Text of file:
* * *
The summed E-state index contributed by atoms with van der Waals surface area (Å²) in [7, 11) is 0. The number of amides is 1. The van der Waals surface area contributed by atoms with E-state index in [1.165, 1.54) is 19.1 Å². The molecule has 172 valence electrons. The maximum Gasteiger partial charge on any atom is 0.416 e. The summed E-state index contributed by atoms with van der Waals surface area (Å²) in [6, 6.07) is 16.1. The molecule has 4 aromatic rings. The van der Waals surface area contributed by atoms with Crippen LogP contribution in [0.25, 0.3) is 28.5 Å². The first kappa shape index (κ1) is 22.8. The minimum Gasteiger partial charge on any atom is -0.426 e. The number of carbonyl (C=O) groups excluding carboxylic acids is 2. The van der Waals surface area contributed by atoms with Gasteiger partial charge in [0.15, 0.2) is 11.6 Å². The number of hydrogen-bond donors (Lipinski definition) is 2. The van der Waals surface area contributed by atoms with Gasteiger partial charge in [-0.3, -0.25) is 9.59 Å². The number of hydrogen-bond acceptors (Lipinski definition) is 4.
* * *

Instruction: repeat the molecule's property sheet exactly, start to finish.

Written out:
The summed E-state index contributed by atoms with van der Waals surface area (Å²) in [7, 11) is 0. The number of amides is 1. The van der Waals surface area contributed by atoms with E-state index in [1.165, 1.54) is 19.1 Å². The molecule has 172 valence electrons. The maximum Gasteiger partial charge on any atom is 0.416 e. The summed E-state index contributed by atoms with van der Waals surface area (Å²) in [6, 6.07) is 16.1. The molecule has 4 aromatic rings. The van der Waals surface area contributed by atoms with Crippen LogP contribution in [0.25, 0.3) is 28.5 Å². The first kappa shape index (κ1) is 22.8. The minimum Gasteiger partial charge on any atom is -0.426 e. The number of carbonyl (C=O) groups excluding carboxylic acids is 2. The van der Waals surface area contributed by atoms with Gasteiger partial charge in [0.15, 0.2) is 11.6 Å². The number of hydrogen-bond donors (Lipinski definition) is 2. The van der Waals surface area contributed by atoms with Gasteiger partial charge in [-0.3, -0.25) is 9.59 Å². The number of hydrogen-bond acceptors (Lipinski definition) is 4.